Last fall, our down-the-street neighbors moved and put their house on the market – and left their old child bicycle carrier in the alley behind our houses. The nylon was rotted, so it was no good for its original purpose. All winter I have been eyeing it and trying to figure out how it could be used. A replacement for the fabric parts? Nobody seems to sell that. (Someone really ought to.) The other night I was admiring the photos on the Madsen website, and it came to me: how about attaching a big box and using it for cargo?
Of course my first instinct was to browse through a hundred links. (Ask Angel if you don’t believe me, she was the recipient of many links.) However, there’s a fantastic roundup of the DIY cargo trailer links available at Planet Green. The best link that article missed is one made from an old backpack’s external frame – but my favorite design is the bamboo trailer. How can you not love a designer who says this:
The value is not in the trailer itself, but in the knowledge of how to make a trailer. In a sense you will always have a bicycle trailer in your head if you ever need one. This knowledge makes you a richer person, and the world a richer place.
Anyway, let me show you some photos of the process. Our starting point: the trashed kid-carrier.
Not only were there leaves and mud in the bottom, there were sowbugs busily turning the leaves into soil.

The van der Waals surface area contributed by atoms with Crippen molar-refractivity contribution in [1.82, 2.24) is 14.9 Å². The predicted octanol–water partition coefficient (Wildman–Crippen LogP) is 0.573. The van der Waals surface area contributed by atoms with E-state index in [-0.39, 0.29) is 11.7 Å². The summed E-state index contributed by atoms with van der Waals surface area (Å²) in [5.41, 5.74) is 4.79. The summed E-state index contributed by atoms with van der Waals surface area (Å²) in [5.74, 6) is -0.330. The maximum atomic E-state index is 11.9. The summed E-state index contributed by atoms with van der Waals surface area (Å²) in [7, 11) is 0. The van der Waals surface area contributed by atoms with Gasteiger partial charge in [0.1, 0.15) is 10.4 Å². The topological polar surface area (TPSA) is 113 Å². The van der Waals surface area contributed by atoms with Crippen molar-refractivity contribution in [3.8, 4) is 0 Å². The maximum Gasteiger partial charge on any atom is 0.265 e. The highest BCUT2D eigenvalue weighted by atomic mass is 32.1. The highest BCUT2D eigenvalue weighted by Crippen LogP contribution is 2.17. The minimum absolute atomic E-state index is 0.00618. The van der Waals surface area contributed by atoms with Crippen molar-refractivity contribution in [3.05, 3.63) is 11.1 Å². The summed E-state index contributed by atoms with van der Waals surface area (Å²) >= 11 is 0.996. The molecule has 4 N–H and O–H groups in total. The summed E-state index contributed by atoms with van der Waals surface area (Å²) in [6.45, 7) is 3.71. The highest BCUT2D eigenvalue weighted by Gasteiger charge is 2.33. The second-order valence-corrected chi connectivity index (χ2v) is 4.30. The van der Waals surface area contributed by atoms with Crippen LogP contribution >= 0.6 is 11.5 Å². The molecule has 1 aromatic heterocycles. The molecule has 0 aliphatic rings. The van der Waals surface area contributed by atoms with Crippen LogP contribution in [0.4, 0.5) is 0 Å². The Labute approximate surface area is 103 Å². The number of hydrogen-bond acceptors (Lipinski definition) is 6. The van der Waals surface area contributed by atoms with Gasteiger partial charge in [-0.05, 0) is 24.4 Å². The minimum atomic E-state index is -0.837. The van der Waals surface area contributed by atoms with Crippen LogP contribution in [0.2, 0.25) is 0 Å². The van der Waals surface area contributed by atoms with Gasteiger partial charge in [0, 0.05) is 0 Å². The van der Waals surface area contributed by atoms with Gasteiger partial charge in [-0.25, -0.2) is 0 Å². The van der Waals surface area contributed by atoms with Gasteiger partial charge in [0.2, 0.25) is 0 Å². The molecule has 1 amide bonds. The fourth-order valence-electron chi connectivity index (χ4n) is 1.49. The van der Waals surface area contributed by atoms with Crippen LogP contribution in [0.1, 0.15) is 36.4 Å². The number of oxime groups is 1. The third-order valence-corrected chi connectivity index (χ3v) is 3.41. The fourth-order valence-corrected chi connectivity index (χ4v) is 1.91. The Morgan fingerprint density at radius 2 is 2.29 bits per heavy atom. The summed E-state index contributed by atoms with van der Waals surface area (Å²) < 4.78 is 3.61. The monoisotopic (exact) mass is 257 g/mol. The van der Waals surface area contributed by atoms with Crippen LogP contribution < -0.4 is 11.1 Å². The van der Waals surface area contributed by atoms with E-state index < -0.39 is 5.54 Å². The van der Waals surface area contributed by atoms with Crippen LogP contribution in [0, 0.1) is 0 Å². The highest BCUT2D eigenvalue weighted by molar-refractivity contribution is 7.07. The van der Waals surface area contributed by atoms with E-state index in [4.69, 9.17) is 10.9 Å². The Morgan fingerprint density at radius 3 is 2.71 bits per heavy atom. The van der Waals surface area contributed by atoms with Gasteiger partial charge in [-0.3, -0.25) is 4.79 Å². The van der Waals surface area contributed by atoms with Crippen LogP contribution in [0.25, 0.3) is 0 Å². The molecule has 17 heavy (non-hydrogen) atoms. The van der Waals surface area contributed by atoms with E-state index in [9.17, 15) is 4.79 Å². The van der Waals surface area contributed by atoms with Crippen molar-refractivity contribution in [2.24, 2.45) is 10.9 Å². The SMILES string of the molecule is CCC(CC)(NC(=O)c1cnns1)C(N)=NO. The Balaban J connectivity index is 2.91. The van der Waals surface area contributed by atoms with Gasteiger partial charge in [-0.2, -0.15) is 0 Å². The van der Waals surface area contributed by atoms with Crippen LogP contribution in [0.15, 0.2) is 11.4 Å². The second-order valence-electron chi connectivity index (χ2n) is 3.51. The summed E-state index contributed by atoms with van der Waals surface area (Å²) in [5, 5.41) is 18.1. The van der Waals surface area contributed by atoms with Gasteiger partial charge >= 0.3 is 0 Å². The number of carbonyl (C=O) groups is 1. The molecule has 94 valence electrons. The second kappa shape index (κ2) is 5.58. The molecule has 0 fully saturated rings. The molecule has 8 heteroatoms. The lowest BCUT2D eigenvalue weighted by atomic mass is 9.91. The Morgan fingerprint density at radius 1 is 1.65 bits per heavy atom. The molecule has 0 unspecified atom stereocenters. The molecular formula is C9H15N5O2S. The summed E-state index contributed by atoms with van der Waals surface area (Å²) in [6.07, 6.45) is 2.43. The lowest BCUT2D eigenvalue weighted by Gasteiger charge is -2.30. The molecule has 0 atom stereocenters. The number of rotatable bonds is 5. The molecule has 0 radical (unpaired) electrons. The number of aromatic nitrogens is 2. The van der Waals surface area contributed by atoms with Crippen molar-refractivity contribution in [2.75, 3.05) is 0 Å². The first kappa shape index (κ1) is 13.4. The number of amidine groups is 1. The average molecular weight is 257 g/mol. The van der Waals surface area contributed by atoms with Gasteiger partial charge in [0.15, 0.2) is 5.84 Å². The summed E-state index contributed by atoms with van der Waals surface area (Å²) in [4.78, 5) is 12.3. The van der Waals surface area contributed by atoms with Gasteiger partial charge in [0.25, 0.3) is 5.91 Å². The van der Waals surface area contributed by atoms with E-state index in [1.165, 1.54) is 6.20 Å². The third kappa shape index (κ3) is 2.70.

The sun-bleaching is especially obvious on the rain cover.
You can also kind of see the surface rust on the wheel rims –
nothing a little lemon juice and aluminum foil couldn’t cure.
The attachment mechanism is a little rusty but still sound.
For now, I’ve decided to use the nylon-and-strap bottom and sides of the cover, since they turned out to be in reasonably good shape. Once it’s no longer useable – or I get tired of the lack of prettiness, which is far more likely, let’s face it – I’ll replace the bottom with a bolted-on tray, and attach the carrier box to that. The roller bars can also be removed if desired, but I left them for now, since I may find that they may make handy lash-on points for larger items or to clip on extra bags using carabiners.
I did toss the brittle, rotted-out rain cover and remove the child seat (this involved using a strong pair of scissors to cut the straps at the bottom, and temporarily removing the overhead bar so I could slip it out of the nylon sleeve):
For now, I went with quick, low-cost and functional: this $11 lidded plastic bin from Canadian Tire. Slip it into place in the nylon cover (or bolt it to whatever I have to replace the nylon with eventually), and I’m done. Cheap and cheerful and waterproof! (Absolutely no danger of it being stolen while I’m inside the grocery store!) This will allow me to use it right away and see how it works for me.
Sometime in the not-too-distant future (after I’ve tried it out like this), I’ll upgrade the cargo trailer and make it much prettier
, first by removing all the nylon and putting in a plywood or bamboo tray for the bottom. Then I could either build a wooden box to size (in the case of this trailer, 20 inches by 31.5 inches), or use an existing wicker box. I like the idea of hacking Ikea’s Byholma lidded wicker chest and turning it into a cargo trailer… so much lovelier.